- Program Areas
- Installation Energy and Water
- Environmental Restoration
- Munitions Response
- Resource Conservation and Resiliency
- Weapons Systems and Platforms
Fe0-Based Bioremediation of RDX-Contaminated Groundwater
Royal Demolition Explosive (RDX) is one of the most recalcitrant and toxic contaminants in the subsurface. This project sought to develop a new and efficient method to remediate RDX-contaminated aquifers. This method is based on combining a novel chemical process (reductive treatment with zero valent iron [Fe0]) with a promising bioremediation approach (in situ reactive zones). This integrated Fe0-microbial system is more than a mere juxtaposition of two technologies, because Fe0 and some microorganisms interact synergistically to degrade RDX.
Building on SERDP SEED project ER-1175, the objective of this project was to delineate the applicability and limitations of an integrated Fe0-microbial approach to managing RDX plumes. To advance the understanding of relevant biogeochemical processes, investigations focused on demonstrating bacterial colonization of granular iron, assessing the role of reduced iron in the removal process, and evaluating the robustness and long-term performance of bioaugmented iron columns simulating permeable reactive barriers (PRB).
Processes mediated by the Fe0 barrier will promote chemical and biological reactions responsible for enhanced RDX degradation. Chemical reduction by the barrier will occur by direct contact with either Fe0 or some reactive iron oxides. Fe0 corrosion will rapidly induce anoxic conditions that favor RDX biodegradation. The production of cathodic (water-derived) hydrogen (H2) by Fe0 corrosion will increase the availability of an excellent electron donor to support microbial reduction of RDX and the further degradation of some dead-end products that could accumulate during abiotic reduction by Fe0. Iron-reducing bacteria also could participate in the cleanup process by enhancing the reactivity of Fe0 barriers by reductive dissolution of iron oxides (i.e., depassivation) and possibly by mediating the formation of highly reactive surface-associated Fe(II) (e.g., green rust and magnetite).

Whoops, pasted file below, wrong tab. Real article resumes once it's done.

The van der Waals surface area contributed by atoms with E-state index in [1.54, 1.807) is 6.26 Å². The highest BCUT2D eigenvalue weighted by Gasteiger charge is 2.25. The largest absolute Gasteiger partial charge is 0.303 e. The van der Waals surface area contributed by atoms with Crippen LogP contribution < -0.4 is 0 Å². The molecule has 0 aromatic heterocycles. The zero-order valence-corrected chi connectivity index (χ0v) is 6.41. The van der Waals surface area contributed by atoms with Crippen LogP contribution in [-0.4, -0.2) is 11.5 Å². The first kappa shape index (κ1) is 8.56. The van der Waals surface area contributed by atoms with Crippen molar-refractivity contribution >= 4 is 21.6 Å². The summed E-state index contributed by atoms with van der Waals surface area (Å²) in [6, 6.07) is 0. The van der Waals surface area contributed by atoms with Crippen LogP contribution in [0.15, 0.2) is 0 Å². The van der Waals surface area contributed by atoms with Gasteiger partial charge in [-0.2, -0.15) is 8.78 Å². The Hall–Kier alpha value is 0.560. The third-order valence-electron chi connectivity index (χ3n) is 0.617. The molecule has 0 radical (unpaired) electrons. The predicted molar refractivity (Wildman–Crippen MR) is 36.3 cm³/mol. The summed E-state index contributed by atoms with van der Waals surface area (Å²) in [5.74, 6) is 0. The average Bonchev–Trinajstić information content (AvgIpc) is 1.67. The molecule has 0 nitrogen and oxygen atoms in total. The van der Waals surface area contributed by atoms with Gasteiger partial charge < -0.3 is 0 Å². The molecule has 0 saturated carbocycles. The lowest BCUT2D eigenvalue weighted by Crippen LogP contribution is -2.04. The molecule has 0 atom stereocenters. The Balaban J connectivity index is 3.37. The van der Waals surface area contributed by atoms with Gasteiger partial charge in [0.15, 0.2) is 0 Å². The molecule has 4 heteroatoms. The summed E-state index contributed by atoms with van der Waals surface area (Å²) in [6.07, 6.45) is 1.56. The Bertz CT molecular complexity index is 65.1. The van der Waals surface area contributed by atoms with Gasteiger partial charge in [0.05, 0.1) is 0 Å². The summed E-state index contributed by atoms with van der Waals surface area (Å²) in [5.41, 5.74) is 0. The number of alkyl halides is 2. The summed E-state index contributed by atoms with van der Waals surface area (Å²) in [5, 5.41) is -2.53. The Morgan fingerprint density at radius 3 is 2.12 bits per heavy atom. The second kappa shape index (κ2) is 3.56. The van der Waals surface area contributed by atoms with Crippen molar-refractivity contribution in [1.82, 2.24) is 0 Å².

Batch and microcosm experiments showed extensive RDX mineralization [to carbon dioxide (CO2) and nitrous oxide (N2O)] in biologically active treatments with Fe0, but not in sterile Fe0–amended systems. Column studies showed high and sustainable RDX removal efficiency in biologically active iron columns and no clogging problems or interference by HMX, TNT, DNTs. Key biogeochemical interactions that enhanced process performance were identified, namely (1) biostimulation of anaerobic microorganisms by H2 gas production during Fe0 corrosion, (2) production of reactive Fe(II) species by dissimilatory iron reducing bacteria (DIRB) that respire (inert) iron oxides, (3) abiotic RDX degradation by both structural and adsorbed Fe(II) with formaldehyde (HCHO) and N2O as significant end products, and (4) primary productivity by homoacetogens in iron columns, which utilize RDX possibly as a nitrogen source and transform CO2 to acetate (the production of acetate might comensalistically support heterotrophic activity). Investigators also showed that RDX byproducts that could break through a PRB are rapidly mineralized by indigenous organisms.
Altogether, this project suggests that iron barriers might be an effective tool to intercept and destroy RDX plumes and that the treatment efficiency can be improved by the concurrent or sequential participation of some microorganisms. While the development of a cost-effective and sustainable remediation approach has great intrinsic merit, this project also has significant extrinsic merit related to enhancing the understanding of biogeochemical interactions in contaminated aquifers and the role of mineral surfaces in natural attenuation. (Project Completed - 2004)